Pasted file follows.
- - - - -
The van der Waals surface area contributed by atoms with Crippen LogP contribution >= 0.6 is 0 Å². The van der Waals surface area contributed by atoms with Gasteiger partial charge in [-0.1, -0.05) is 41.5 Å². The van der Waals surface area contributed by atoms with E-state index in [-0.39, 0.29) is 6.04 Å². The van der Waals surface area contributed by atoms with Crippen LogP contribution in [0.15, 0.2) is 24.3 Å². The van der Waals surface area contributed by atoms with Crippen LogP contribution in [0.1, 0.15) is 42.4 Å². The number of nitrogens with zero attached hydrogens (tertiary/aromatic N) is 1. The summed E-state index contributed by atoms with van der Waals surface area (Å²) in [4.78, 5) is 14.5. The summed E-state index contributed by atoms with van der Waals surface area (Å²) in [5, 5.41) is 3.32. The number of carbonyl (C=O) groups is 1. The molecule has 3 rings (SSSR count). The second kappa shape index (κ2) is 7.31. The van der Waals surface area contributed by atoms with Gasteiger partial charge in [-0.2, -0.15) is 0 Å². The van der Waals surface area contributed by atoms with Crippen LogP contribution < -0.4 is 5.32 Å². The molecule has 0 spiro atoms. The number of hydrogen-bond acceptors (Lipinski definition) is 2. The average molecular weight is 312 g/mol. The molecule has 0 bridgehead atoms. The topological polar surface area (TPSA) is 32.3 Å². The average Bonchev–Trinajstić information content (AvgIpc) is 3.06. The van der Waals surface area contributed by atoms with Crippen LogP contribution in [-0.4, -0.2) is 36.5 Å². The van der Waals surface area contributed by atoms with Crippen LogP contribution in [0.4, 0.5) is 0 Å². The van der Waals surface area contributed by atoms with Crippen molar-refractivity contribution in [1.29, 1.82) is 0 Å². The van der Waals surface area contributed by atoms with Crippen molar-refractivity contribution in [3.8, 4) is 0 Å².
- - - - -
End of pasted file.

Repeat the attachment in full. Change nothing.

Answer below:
The van der Waals surface area contributed by atoms with Crippen LogP contribution >= 0.6 is 0 Å². The van der Waals surface area contributed by atoms with Gasteiger partial charge in [-0.1, -0.05) is 41.5 Å². The van der Waals surface area contributed by atoms with E-state index in [-0.39, 0.29) is 6.04 Å². The van der Waals surface area contributed by atoms with Crippen LogP contribution in [0.15, 0.2) is 24.3 Å². The van der Waals surface area contributed by atoms with Crippen LogP contribution in [0.1, 0.15) is 42.4 Å². The number of nitrogens with zero attached hydrogens (tertiary/aromatic N) is 1. The summed E-state index contributed by atoms with van der Waals surface area (Å²) in [4.78, 5) is 14.5. The summed E-state index contributed by atoms with van der Waals surface area (Å²) in [5, 5.41) is 3.32. The number of carbonyl (C=O) groups is 1. The molecule has 3 rings (SSSR count). The second kappa shape index (κ2) is 7.31. The van der Waals surface area contributed by atoms with Gasteiger partial charge in [-0.2, -0.15) is 0 Å². The van der Waals surface area contributed by atoms with Crippen LogP contribution < -0.4 is 5.32 Å². The molecule has 0 spiro atoms. The number of hydrogen-bond acceptors (Lipinski definition) is 2. The average molecular weight is 312 g/mol. The molecule has 0 bridgehead atoms. The topological polar surface area (TPSA) is 32.3 Å². The average Bonchev–Trinajstić information content (AvgIpc) is 3.06. The van der Waals surface area contributed by atoms with Crippen LogP contribution in [-0.4, -0.2) is 36.5 Å². The van der Waals surface area contributed by atoms with Crippen LogP contribution in [0.4, 0.5) is 0 Å². The van der Waals surface area contributed by atoms with Crippen molar-refractivity contribution in [1.29, 1.82) is 0 Å². The van der Waals surface area contributed by atoms with Crippen molar-refractivity contribution in [3.8, 4) is 0 Å².